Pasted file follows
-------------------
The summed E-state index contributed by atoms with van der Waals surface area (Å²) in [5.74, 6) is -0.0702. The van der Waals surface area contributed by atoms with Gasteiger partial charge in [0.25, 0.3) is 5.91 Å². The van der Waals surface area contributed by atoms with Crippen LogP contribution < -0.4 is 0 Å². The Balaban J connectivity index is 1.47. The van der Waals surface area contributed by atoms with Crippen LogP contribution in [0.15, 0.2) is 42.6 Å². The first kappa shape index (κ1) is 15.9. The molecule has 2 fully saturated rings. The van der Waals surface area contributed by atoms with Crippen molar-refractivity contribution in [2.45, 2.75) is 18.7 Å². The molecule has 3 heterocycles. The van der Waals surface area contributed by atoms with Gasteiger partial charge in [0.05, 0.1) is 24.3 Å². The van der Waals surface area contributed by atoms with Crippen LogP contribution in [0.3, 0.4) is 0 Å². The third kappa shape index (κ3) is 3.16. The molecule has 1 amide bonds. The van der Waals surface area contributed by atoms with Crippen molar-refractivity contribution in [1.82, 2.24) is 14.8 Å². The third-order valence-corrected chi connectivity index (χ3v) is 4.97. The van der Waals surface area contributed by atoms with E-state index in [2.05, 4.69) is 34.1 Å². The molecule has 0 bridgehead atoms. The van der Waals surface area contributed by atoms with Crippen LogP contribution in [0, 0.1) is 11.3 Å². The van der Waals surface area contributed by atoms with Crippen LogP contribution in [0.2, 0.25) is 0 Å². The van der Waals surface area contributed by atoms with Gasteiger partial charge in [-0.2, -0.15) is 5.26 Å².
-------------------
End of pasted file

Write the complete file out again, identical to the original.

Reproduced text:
The summed E-state index contributed by atoms with van der Waals surface area (Å²) in [5.74, 6) is -0.0702. The van der Waals surface area contributed by atoms with Gasteiger partial charge in [0.25, 0.3) is 5.91 Å². The van der Waals surface area contributed by atoms with Crippen LogP contribution < -0.4 is 0 Å². The Balaban J connectivity index is 1.47. The van der Waals surface area contributed by atoms with Crippen LogP contribution in [0.15, 0.2) is 42.6 Å². The first kappa shape index (κ1) is 15.9. The molecule has 2 fully saturated rings. The van der Waals surface area contributed by atoms with Crippen molar-refractivity contribution in [2.45, 2.75) is 18.7 Å². The molecule has 3 heterocycles. The van der Waals surface area contributed by atoms with Gasteiger partial charge in [0.05, 0.1) is 24.3 Å². The van der Waals surface area contributed by atoms with Crippen LogP contribution in [0.3, 0.4) is 0 Å². The third kappa shape index (κ3) is 3.16. The molecule has 1 amide bonds. The van der Waals surface area contributed by atoms with Crippen molar-refractivity contribution in [1.82, 2.24) is 14.8 Å². The third-order valence-corrected chi connectivity index (χ3v) is 4.97. The van der Waals surface area contributed by atoms with E-state index in [2.05, 4.69) is 34.1 Å². The molecule has 0 bridgehead atoms. The van der Waals surface area contributed by atoms with Crippen LogP contribution in [0, 0.1) is 11.3 Å². The van der Waals surface area contributed by atoms with Crippen LogP contribution in [0.2, 0.25) is 0 Å². The van der Waals surface area contributed by atoms with Gasteiger partial charge in [-0.2, -0.15) is 5.26 Å².